By that same token, I don’t think we should judge people whose interests are different from their aesthetics. Someone could love Mystery Science Theater but prefer an ivory sheath dress to a Gizmotic Institute jumpsuit (as adorable as that would be!) and consider their vows to be sacred and solemn things that jokes don’t fit into. That doesn’t make it not a reflection of who they are.

  8. Why not make sharing the reasons part of the fun? You could put out labels and when you flip the label over it could include a story about why that object or theme means something to the wedding couple. Although you would hope that most people at your wedding know you well enough to get some of the references, this would allow these people to get them all.

    Or you could make it into a game – a scavenger hunt of the 17 references, and have explanations as part of the game. It doesn’t have to be alienating for your guests if you make it into an opportunity to share the stories of your life together. You could even invite guests to share their own stories about those same references with you in the guest book.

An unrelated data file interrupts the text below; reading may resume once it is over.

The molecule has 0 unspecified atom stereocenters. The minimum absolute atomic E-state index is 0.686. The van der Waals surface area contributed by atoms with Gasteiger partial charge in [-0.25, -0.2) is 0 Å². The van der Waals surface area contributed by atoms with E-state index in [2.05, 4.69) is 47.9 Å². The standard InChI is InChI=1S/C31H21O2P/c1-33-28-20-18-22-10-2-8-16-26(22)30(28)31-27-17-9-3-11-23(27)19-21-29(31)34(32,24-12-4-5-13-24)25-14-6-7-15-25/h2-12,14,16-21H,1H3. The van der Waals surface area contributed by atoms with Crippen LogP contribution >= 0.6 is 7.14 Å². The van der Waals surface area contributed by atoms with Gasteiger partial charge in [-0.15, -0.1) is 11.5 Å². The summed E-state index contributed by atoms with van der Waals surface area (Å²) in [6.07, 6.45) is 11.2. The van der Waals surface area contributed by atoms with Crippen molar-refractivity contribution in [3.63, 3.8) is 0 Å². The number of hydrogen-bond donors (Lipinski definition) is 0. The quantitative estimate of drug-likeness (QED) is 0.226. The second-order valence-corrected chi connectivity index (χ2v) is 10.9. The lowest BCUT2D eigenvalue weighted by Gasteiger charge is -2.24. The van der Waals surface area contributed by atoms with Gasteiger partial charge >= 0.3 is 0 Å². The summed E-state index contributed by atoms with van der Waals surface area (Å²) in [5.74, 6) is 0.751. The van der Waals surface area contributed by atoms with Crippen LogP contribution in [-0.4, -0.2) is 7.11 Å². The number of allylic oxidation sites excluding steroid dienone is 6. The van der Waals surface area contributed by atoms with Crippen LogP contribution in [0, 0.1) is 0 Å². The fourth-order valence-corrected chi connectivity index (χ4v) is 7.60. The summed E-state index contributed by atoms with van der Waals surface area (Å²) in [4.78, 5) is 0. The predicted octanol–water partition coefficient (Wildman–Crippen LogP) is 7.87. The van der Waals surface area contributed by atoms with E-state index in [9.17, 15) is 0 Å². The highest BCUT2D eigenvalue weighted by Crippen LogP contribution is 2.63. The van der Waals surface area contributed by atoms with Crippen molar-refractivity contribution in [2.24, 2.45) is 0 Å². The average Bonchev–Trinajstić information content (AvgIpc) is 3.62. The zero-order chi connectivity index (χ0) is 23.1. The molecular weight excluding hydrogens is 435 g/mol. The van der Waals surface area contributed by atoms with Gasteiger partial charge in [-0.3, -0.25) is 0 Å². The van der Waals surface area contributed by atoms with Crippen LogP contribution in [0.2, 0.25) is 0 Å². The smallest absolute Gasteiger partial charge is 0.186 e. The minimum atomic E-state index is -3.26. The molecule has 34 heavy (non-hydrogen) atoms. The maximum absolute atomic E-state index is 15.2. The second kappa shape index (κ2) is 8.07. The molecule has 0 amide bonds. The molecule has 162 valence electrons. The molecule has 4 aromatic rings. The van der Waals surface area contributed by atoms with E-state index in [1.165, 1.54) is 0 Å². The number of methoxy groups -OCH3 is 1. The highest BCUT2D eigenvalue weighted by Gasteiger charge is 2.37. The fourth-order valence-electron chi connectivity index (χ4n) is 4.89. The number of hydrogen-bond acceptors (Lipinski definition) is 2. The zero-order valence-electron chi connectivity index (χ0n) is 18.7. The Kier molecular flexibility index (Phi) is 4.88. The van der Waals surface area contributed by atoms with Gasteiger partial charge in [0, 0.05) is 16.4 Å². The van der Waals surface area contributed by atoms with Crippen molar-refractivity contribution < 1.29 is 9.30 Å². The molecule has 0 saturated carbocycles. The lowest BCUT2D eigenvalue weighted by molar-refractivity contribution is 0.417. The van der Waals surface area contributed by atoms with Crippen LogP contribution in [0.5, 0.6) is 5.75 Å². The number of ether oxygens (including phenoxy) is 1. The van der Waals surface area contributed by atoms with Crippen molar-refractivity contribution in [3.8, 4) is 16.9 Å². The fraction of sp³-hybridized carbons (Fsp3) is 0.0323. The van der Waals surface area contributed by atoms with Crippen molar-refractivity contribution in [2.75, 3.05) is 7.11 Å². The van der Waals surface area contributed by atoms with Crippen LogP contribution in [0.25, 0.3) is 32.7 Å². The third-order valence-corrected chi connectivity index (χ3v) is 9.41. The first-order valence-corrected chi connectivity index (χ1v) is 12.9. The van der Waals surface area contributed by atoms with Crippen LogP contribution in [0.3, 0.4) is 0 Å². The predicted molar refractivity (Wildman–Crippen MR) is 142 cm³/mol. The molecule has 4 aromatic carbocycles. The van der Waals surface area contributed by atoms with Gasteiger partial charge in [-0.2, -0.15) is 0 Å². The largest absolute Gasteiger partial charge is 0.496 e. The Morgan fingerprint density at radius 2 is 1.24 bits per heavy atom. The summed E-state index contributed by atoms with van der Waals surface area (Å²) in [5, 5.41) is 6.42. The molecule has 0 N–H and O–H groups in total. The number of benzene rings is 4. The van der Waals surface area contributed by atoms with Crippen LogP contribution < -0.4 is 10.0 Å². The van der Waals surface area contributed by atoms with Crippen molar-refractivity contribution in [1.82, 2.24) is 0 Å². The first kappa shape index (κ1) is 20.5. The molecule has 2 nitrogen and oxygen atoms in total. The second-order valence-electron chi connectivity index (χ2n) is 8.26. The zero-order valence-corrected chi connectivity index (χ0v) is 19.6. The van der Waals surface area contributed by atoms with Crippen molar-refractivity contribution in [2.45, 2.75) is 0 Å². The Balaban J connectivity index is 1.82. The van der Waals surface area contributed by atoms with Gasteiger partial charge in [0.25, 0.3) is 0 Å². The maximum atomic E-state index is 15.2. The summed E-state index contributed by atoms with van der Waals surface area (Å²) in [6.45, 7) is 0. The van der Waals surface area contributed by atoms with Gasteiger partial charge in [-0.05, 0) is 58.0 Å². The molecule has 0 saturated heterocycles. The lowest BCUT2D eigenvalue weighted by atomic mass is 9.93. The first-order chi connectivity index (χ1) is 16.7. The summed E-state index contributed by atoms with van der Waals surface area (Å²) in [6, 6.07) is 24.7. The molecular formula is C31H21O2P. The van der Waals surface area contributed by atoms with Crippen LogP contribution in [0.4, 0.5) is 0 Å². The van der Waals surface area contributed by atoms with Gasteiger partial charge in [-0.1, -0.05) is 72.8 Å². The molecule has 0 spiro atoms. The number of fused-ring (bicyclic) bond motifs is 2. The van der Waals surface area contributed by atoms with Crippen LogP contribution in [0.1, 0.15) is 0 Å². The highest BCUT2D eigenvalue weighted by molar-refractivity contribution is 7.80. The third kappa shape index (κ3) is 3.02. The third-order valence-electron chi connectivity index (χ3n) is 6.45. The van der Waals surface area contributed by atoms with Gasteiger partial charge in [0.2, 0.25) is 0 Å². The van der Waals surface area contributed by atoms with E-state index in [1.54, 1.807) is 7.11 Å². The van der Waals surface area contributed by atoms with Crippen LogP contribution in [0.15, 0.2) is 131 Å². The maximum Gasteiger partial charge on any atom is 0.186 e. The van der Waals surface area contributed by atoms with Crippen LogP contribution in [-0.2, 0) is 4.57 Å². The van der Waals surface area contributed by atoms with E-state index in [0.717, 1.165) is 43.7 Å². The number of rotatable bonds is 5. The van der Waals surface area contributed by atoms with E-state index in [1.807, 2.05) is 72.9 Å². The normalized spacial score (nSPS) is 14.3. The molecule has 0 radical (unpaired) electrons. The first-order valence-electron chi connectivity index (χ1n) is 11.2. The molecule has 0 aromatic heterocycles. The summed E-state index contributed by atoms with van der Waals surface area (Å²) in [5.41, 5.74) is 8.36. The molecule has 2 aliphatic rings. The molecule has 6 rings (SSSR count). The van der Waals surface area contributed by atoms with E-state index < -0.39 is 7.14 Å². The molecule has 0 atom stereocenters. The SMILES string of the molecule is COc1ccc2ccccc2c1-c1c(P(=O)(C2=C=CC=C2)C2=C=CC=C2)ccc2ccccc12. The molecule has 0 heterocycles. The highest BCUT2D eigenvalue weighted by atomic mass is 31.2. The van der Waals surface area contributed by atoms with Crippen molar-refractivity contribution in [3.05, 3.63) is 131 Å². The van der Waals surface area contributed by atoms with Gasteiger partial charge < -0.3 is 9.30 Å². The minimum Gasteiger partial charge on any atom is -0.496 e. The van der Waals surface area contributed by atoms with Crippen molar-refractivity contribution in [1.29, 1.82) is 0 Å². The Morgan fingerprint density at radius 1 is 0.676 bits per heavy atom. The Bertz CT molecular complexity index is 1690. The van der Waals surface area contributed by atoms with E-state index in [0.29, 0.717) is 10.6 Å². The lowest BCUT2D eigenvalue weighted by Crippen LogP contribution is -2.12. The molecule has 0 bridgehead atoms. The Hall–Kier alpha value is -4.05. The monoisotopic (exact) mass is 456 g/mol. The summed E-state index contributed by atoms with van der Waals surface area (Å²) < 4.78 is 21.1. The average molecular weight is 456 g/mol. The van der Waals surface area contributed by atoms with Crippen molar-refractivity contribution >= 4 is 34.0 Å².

If you make it about sharing your life rather than “getting it” or being “in on the joke” people will feel included.

  9. I would go into this asking myself the question, “What will my guests be missing out on/feel excluded from if they don’t understand this reference?” and work from there. For example, if you’re including really specific references in your vows or readings, you may want to find a clever way to explain those in your program or through your officiant before the ceremony so that your guests can understand the significance of those things, and how they relate to your marriage. They want to be a part of your celebration and support you, so in that case I think it’s really important that guests understand the significance of the vows your are making and the readings/values that will form the foundation of your marriage.

    On the other hand, if the only consequence of a guest not understanding an obscure reference made through decorations is that they might miss a random joke or “nod” to something, it probably doesn’t really matter. I realize that since you love these things and they’re important to you you want your guests to be able to share in the joy and everything, but let’s be honest – if they aren’t familiar with the nuances of your subcultures, they won’t fully appreciate it even if given some dictionary style explanation. It reminds me of that episode of 30 Rock where Tracy is upset that he wasn’t present for the “smooth move, Ferguson” inside joke; by the time the group had gone to all of the trouble to explain and re-create the context of the joke, it wasn’t even funny anymore. As a previous commenter said, they will just move along and enjoy “all the pretty things!”